I’ve often heard the argument that belief in miracles is no more or less an historical methodological position than disbelief in miracles is. The two positions are supposedly equivalent. They, of course, will believe in this or that miracle of Jesus, mainly the resurrection. When you ask for an example of a miracle they believe in that isn’t Christian, they have none to offer. Ask a Protestant scholar of this type for an example of a miracle by a Catholic saint that they will affirm, they have none to offer. If you cannot give an example of a credible non-Christian miracle, then you really are stuck having to admit your “historical methodological position” is faith based.

      The empty tomb seems to me to be completely credible. The whole story is credible. Why is there such a problem? Wealthy pious Joseph of A wanted Jesus’ corpse removed before the sabbath started, it was placed in his expensive rock cut tomb. After the sabbath he immediately had his men remove it to a standard burial place. The women arrived and it was gone. What’s not to believe?

      • 2011-11-28 09:54:31 UTC - 09:54 | Permalink

        Hoo boy! Why is it that the most clear-headed people can be the most infuriating! 😉

      • 2011-11-28 21:21:01 UTC - 21:21 | Permalink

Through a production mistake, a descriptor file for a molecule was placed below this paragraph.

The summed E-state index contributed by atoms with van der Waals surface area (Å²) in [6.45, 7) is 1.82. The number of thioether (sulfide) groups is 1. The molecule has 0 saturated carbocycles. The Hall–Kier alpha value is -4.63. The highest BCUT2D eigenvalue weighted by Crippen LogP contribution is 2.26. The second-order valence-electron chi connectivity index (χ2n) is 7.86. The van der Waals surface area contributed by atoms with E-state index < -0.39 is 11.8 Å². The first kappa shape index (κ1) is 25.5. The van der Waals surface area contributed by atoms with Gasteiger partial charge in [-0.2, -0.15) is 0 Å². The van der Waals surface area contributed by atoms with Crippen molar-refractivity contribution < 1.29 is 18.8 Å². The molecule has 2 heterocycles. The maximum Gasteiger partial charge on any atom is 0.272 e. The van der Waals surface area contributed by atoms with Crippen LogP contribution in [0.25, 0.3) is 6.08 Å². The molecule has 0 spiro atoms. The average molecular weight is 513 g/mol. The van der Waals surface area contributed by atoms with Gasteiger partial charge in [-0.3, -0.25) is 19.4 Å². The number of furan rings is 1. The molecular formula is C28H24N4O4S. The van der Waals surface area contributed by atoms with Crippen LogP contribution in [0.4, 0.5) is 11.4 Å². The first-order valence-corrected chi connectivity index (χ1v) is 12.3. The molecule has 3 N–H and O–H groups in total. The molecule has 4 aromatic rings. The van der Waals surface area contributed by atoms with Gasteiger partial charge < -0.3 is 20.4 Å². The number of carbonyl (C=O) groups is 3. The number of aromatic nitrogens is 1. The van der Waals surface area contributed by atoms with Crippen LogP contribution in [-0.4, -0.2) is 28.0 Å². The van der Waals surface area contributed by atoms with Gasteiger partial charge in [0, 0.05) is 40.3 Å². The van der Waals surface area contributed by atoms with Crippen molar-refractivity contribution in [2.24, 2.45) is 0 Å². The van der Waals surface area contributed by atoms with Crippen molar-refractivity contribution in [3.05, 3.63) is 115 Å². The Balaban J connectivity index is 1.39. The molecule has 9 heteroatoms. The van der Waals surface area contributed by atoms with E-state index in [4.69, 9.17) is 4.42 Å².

That’s both interesting and depressingly unsurprising. It reminds me of the old joke about those who take up studies in psychology do so to sort out their own issues. Only it doesn’t seem to be a joke in this case. Exceptions granted, of course. It probably relates to why I generally find a richer mine of pubications among biblical topics that do not relate to the HJ.

  • RoHa
    2011-11-28 14:25:11 UTC - 14:25 | Permalink

    “1. Early Christians believed in Jesus’ (physical, bodily) resurrection.”

    How early? How many early Christians believed in a “spiritual” resurrection?

    “2. The best explanation for that belief is the hypothesis of the disciple’s discovery of Jesus’ empty tomb and their experience of postmortem appearances of Jesus.”

    No, only the experience of postmortem appearances of Jesus. They would have been just as likely to think of an empty tomb as evidence of grave robbery or a direct ascension to heaven.

    “The best explanation for the facts of Jesus’ empty tomb and postmortem appearances is the hypothesis that Jesus rose from the dead.”

    But these are not established facts. What reason do we have for believing in the empty tomb? Only that a couple of dodgy old stories tell us about it.

    If they were established fcts, the best explantion would be that Jesus wasn’t dead in the firsts place.

    • Stevan Davies
      2011-11-28 14:54:29 UTC - 14:54 | Permalink